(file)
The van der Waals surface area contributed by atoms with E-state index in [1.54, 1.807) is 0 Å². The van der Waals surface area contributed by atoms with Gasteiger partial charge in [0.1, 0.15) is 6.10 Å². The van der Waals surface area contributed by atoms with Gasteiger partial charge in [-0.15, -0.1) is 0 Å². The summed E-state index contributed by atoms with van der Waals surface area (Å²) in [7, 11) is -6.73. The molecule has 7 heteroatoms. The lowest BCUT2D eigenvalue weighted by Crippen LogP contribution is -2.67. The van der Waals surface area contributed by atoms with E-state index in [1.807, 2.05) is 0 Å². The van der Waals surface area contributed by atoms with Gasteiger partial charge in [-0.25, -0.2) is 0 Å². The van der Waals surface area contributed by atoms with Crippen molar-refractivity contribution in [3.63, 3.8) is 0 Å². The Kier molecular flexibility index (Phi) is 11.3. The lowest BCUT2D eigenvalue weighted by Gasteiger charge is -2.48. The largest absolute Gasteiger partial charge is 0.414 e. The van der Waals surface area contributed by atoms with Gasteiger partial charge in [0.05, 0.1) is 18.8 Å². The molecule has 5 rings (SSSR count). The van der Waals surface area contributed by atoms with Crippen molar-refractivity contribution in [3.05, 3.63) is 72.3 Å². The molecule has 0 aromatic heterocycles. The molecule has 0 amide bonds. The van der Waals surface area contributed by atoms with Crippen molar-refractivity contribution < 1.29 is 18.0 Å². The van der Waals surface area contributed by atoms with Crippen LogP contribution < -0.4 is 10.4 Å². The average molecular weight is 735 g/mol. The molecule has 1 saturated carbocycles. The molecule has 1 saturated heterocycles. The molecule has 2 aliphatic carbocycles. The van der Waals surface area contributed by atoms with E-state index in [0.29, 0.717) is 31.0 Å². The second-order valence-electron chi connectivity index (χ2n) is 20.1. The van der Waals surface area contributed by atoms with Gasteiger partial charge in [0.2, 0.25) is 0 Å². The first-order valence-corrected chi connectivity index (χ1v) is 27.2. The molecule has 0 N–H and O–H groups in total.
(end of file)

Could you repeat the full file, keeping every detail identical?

The van der Waals surface area contributed by atoms with E-state index in [1.54, 1.807) is 0 Å². The van der Waals surface area contributed by atoms with Gasteiger partial charge in [0.1, 0.15) is 6.10 Å². The van der Waals surface area contributed by atoms with Gasteiger partial charge in [-0.15, -0.1) is 0 Å². The summed E-state index contributed by atoms with van der Waals surface area (Å²) in [7, 11) is -6.73. The molecule has 7 heteroatoms. The lowest BCUT2D eigenvalue weighted by Crippen LogP contribution is -2.67. The van der Waals surface area contributed by atoms with E-state index in [1.807, 2.05) is 0 Å². The van der Waals surface area contributed by atoms with Gasteiger partial charge in [-0.25, -0.2) is 0 Å². The van der Waals surface area contributed by atoms with Crippen molar-refractivity contribution in [3.63, 3.8) is 0 Å². The Kier molecular flexibility index (Phi) is 11.3. The lowest BCUT2D eigenvalue weighted by Gasteiger charge is -2.48. The largest absolute Gasteiger partial charge is 0.414 e. The van der Waals surface area contributed by atoms with Gasteiger partial charge in [0.05, 0.1) is 18.8 Å². The molecule has 5 rings (SSSR count). The van der Waals surface area contributed by atoms with Crippen molar-refractivity contribution in [3.05, 3.63) is 72.3 Å². The molecule has 0 aromatic heterocycles. The molecule has 0 amide bonds. The van der Waals surface area contributed by atoms with Crippen molar-refractivity contribution < 1.29 is 18.0 Å². The van der Waals surface area contributed by atoms with Crippen LogP contribution < -0.4 is 10.4 Å². The average molecular weight is 735 g/mol. The molecule has 1 saturated carbocycles. The molecule has 1 saturated heterocycles. The molecule has 2 aliphatic carbocycles. The van der Waals surface area contributed by atoms with E-state index in [0.29, 0.717) is 31.0 Å². The second-order valence-electron chi connectivity index (χ2n) is 20.1. The van der Waals surface area contributed by atoms with Gasteiger partial charge in [0.2, 0.25) is 0 Å². The first-order valence-corrected chi connectivity index (χ1v) is 27.2. The molecule has 0 N–H and O–H groups in total.